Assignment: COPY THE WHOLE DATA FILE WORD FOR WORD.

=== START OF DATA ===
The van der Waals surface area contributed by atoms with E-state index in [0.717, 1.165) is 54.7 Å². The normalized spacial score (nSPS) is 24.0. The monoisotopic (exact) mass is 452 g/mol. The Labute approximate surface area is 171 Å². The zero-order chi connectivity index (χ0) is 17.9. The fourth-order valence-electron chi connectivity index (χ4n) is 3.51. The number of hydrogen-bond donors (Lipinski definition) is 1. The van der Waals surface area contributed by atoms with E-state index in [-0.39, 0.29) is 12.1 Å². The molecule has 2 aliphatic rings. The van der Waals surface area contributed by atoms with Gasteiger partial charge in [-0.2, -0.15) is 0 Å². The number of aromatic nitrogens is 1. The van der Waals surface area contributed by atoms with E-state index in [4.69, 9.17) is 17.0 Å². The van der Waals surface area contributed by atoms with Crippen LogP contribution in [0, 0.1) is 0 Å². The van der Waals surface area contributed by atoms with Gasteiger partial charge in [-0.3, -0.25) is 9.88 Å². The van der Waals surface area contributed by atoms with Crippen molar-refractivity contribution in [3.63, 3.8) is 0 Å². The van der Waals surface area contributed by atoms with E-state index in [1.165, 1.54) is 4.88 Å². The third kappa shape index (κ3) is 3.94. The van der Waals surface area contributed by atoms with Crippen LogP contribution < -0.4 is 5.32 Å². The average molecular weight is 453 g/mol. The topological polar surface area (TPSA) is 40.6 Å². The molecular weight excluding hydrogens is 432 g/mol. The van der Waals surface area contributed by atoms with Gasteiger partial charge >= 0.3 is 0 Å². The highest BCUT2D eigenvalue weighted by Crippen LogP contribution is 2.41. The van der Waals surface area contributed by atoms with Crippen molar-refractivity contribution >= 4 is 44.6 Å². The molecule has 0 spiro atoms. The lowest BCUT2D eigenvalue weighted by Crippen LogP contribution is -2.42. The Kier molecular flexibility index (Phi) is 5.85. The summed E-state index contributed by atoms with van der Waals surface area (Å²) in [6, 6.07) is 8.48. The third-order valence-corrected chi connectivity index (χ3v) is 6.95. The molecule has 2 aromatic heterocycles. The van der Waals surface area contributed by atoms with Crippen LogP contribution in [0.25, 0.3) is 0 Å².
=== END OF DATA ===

The van der Waals surface area contributed by atoms with E-state index in [0.717, 1.165) is 54.7 Å². The normalized spacial score (nSPS) is 24.0. The monoisotopic (exact) mass is 452 g/mol. The Labute approximate surface area is 171 Å². The zero-order chi connectivity index (χ0) is 17.9. The fourth-order valence-electron chi connectivity index (χ4n) is 3.51. The number of hydrogen-bond donors (Lipinski definition) is 1. The van der Waals surface area contributed by atoms with E-state index in [-0.39, 0.29) is 12.1 Å². The molecule has 2 aliphatic rings. The van der Waals surface area contributed by atoms with Gasteiger partial charge in [-0.2, -0.15) is 0 Å². The number of aromatic nitrogens is 1. The van der Waals surface area contributed by atoms with E-state index in [4.69, 9.17) is 17.0 Å². The van der Waals surface area contributed by atoms with Crippen LogP contribution in [0, 0.1) is 0 Å². The van der Waals surface area contributed by atoms with Gasteiger partial charge in [-0.3, -0.25) is 9.88 Å². The van der Waals surface area contributed by atoms with Crippen molar-refractivity contribution in [3.63, 3.8) is 0 Å². The van der Waals surface area contributed by atoms with E-state index in [1.165, 1.54) is 4.88 Å². The third kappa shape index (κ3) is 3.94. The van der Waals surface area contributed by atoms with Crippen LogP contribution < -0.4 is 5.32 Å². The average molecular weight is 453 g/mol. The topological polar surface area (TPSA) is 40.6 Å². The molecular weight excluding hydrogens is 432 g/mol. The van der Waals surface area contributed by atoms with Gasteiger partial charge >= 0.3 is 0 Å². The highest BCUT2D eigenvalue weighted by Crippen LogP contribution is 2.41. The van der Waals surface area contributed by atoms with Crippen molar-refractivity contribution >= 4 is 44.6 Å². The molecule has 0 spiro atoms. The lowest BCUT2D eigenvalue weighted by Crippen LogP contribution is -2.42. The Kier molecular flexibility index (Phi) is 5.85. The summed E-state index contributed by atoms with van der Waals surface area (Å²) in [6, 6.07) is 8.48. The third-order valence-corrected chi connectivity index (χ3v) is 6.95. The molecule has 2 aromatic heterocycles. The van der Waals surface area contributed by atoms with Crippen LogP contribution in [0.25, 0.3) is 0 Å².